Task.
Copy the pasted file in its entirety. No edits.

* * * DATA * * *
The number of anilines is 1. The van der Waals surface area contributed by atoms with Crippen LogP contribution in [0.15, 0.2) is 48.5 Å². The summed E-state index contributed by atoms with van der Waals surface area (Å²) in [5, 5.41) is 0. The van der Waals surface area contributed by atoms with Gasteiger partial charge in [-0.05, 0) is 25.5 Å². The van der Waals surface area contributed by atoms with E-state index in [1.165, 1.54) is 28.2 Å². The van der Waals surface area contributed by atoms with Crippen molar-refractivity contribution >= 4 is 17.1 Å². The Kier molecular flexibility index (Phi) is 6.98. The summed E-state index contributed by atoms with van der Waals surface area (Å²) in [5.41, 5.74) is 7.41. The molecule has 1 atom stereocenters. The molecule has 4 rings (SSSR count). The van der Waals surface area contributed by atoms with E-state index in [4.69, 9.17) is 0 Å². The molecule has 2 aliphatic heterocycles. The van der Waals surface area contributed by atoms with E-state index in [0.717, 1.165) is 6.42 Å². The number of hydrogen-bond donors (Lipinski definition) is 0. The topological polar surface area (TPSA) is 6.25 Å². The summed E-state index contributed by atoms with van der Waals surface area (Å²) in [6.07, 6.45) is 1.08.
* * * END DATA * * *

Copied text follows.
The number of anilines is 1. The van der Waals surface area contributed by atoms with Crippen LogP contribution in [0.15, 0.2) is 48.5 Å². The summed E-state index contributed by atoms with van der Waals surface area (Å²) in [5, 5.41) is 0. The van der Waals surface area contributed by atoms with Gasteiger partial charge in [-0.05, 0) is 25.5 Å². The van der Waals surface area contributed by atoms with E-state index in [1.165, 1.54) is 28.2 Å². The van der Waals surface area contributed by atoms with Crippen molar-refractivity contribution >= 4 is 17.1 Å². The Kier molecular flexibility index (Phi) is 6.98. The summed E-state index contributed by atoms with van der Waals surface area (Å²) in [5.41, 5.74) is 7.41. The molecule has 1 atom stereocenters. The molecule has 4 rings (SSSR count). The van der Waals surface area contributed by atoms with E-state index in [4.69, 9.17) is 0 Å². The molecule has 2 aliphatic heterocycles. The van der Waals surface area contributed by atoms with E-state index in [0.717, 1.165) is 6.42 Å². The number of hydrogen-bond donors (Lipinski definition) is 0. The topological polar surface area (TPSA) is 6.25 Å². The summed E-state index contributed by atoms with van der Waals surface area (Å²) in [6.07, 6.45) is 1.08.